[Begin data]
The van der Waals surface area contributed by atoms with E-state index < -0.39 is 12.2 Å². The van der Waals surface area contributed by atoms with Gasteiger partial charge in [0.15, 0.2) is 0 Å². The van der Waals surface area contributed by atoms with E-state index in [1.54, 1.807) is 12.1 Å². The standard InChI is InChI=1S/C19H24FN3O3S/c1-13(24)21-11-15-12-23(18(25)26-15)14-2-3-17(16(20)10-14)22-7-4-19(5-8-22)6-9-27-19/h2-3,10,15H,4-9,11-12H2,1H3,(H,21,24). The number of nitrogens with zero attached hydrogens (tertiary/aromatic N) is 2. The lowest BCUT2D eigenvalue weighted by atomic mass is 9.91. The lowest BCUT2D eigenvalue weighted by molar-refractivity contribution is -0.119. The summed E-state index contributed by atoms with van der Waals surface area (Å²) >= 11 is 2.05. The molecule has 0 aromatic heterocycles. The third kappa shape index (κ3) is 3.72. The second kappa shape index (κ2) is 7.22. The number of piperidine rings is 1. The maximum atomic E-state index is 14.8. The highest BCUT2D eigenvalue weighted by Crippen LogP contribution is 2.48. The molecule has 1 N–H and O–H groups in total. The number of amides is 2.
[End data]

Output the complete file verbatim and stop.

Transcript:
The van der Waals surface area contributed by atoms with E-state index < -0.39 is 12.2 Å². The van der Waals surface area contributed by atoms with Gasteiger partial charge in [0.15, 0.2) is 0 Å². The van der Waals surface area contributed by atoms with E-state index in [1.54, 1.807) is 12.1 Å². The standard InChI is InChI=1S/C19H24FN3O3S/c1-13(24)21-11-15-12-23(18(25)26-15)14-2-3-17(16(20)10-14)22-7-4-19(5-8-22)6-9-27-19/h2-3,10,15H,4-9,11-12H2,1H3,(H,21,24). The number of nitrogens with zero attached hydrogens (tertiary/aromatic N) is 2. The lowest BCUT2D eigenvalue weighted by atomic mass is 9.91. The lowest BCUT2D eigenvalue weighted by molar-refractivity contribution is -0.119. The summed E-state index contributed by atoms with van der Waals surface area (Å²) >= 11 is 2.05. The molecule has 0 aromatic heterocycles. The third kappa shape index (κ3) is 3.72. The second kappa shape index (κ2) is 7.22. The number of piperidine rings is 1. The maximum atomic E-state index is 14.8. The highest BCUT2D eigenvalue weighted by Crippen LogP contribution is 2.48. The molecule has 1 N–H and O–H groups in total. The number of amides is 2.